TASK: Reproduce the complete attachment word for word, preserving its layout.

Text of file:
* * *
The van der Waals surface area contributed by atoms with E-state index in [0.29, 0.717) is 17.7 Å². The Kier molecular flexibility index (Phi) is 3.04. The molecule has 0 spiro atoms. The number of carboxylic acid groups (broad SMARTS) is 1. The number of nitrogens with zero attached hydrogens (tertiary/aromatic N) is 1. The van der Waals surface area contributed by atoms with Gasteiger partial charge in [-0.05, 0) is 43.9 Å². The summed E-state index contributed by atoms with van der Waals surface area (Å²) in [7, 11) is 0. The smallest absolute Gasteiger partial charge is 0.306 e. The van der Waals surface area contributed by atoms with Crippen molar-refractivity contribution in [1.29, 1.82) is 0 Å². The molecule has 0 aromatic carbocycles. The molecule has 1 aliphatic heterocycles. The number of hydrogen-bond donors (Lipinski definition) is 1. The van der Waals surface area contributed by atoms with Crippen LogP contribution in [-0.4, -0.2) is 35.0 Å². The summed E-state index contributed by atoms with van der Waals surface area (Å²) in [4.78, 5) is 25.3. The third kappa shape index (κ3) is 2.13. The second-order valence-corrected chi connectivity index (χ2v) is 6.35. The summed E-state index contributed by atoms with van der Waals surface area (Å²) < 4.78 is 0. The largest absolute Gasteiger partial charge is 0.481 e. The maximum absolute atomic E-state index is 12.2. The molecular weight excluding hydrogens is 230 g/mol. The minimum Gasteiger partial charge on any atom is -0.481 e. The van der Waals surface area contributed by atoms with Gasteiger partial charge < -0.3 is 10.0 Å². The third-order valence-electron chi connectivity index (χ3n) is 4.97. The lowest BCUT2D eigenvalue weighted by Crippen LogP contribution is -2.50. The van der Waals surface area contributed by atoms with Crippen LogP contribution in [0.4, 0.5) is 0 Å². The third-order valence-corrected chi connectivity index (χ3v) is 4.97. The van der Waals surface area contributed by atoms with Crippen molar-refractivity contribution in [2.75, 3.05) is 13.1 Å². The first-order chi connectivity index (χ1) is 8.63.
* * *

The van der Waals surface area contributed by atoms with E-state index in [0.29, 0.717) is 17.7 Å². The Kier molecular flexibility index (Phi) is 3.04. The molecule has 0 spiro atoms. The number of carboxylic acid groups (broad SMARTS) is 1. The number of nitrogens with zero attached hydrogens (tertiary/aromatic N) is 1. The van der Waals surface area contributed by atoms with Gasteiger partial charge in [-0.05, 0) is 43.9 Å². The summed E-state index contributed by atoms with van der Waals surface area (Å²) in [7, 11) is 0. The smallest absolute Gasteiger partial charge is 0.306 e. The van der Waals surface area contributed by atoms with Crippen molar-refractivity contribution in [1.29, 1.82) is 0 Å². The molecule has 0 aromatic carbocycles. The molecule has 1 aliphatic heterocycles. The number of hydrogen-bond donors (Lipinski definition) is 1. The van der Waals surface area contributed by atoms with Crippen LogP contribution in [-0.4, -0.2) is 35.0 Å². The summed E-state index contributed by atoms with van der Waals surface area (Å²) in [4.78, 5) is 25.3. The third kappa shape index (κ3) is 2.13. The second-order valence-corrected chi connectivity index (χ2v) is 6.35. The summed E-state index contributed by atoms with van der Waals surface area (Å²) < 4.78 is 0. The largest absolute Gasteiger partial charge is 0.481 e. The maximum absolute atomic E-state index is 12.2. The molecular weight excluding hydrogens is 230 g/mol. The minimum Gasteiger partial charge on any atom is -0.481 e. The van der Waals surface area contributed by atoms with Gasteiger partial charge < -0.3 is 10.0 Å². The third-order valence-electron chi connectivity index (χ3n) is 4.97. The lowest BCUT2D eigenvalue weighted by Crippen LogP contribution is -2.50. The van der Waals surface area contributed by atoms with Crippen LogP contribution in [0.4, 0.5) is 0 Å². The third-order valence-corrected chi connectivity index (χ3v) is 4.97. The van der Waals surface area contributed by atoms with Crippen molar-refractivity contribution in [2.75, 3.05) is 13.1 Å². The first-order chi connectivity index (χ1) is 8.63.